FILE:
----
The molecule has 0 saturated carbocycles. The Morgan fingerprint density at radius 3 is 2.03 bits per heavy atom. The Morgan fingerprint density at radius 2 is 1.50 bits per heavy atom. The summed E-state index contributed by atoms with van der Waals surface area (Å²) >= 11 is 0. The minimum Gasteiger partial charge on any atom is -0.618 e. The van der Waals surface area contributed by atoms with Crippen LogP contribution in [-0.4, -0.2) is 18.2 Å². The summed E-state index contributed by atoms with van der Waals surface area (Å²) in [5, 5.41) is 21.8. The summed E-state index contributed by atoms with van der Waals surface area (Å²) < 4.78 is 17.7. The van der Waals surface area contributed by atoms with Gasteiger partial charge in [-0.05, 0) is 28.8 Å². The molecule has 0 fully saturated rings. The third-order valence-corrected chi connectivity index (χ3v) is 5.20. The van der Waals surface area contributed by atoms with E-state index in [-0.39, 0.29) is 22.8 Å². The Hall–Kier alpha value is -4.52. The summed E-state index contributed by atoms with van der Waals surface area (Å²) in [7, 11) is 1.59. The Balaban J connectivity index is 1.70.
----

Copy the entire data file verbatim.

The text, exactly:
The molecule has 0 saturated carbocycles. The Morgan fingerprint density at radius 3 is 2.03 bits per heavy atom. The Morgan fingerprint density at radius 2 is 1.50 bits per heavy atom. The summed E-state index contributed by atoms with van der Waals surface area (Å²) >= 11 is 0. The minimum Gasteiger partial charge on any atom is -0.618 e. The van der Waals surface area contributed by atoms with Crippen LogP contribution in [-0.4, -0.2) is 18.2 Å². The summed E-state index contributed by atoms with van der Waals surface area (Å²) in [5, 5.41) is 21.8. The summed E-state index contributed by atoms with van der Waals surface area (Å²) < 4.78 is 17.7. The van der Waals surface area contributed by atoms with Gasteiger partial charge in [-0.05, 0) is 28.8 Å². The molecule has 0 fully saturated rings. The third-order valence-corrected chi connectivity index (χ3v) is 5.20. The van der Waals surface area contributed by atoms with E-state index in [-0.39, 0.29) is 22.8 Å². The Hall–Kier alpha value is -4.52. The summed E-state index contributed by atoms with van der Waals surface area (Å²) in [7, 11) is 1.59. The Balaban J connectivity index is 1.70.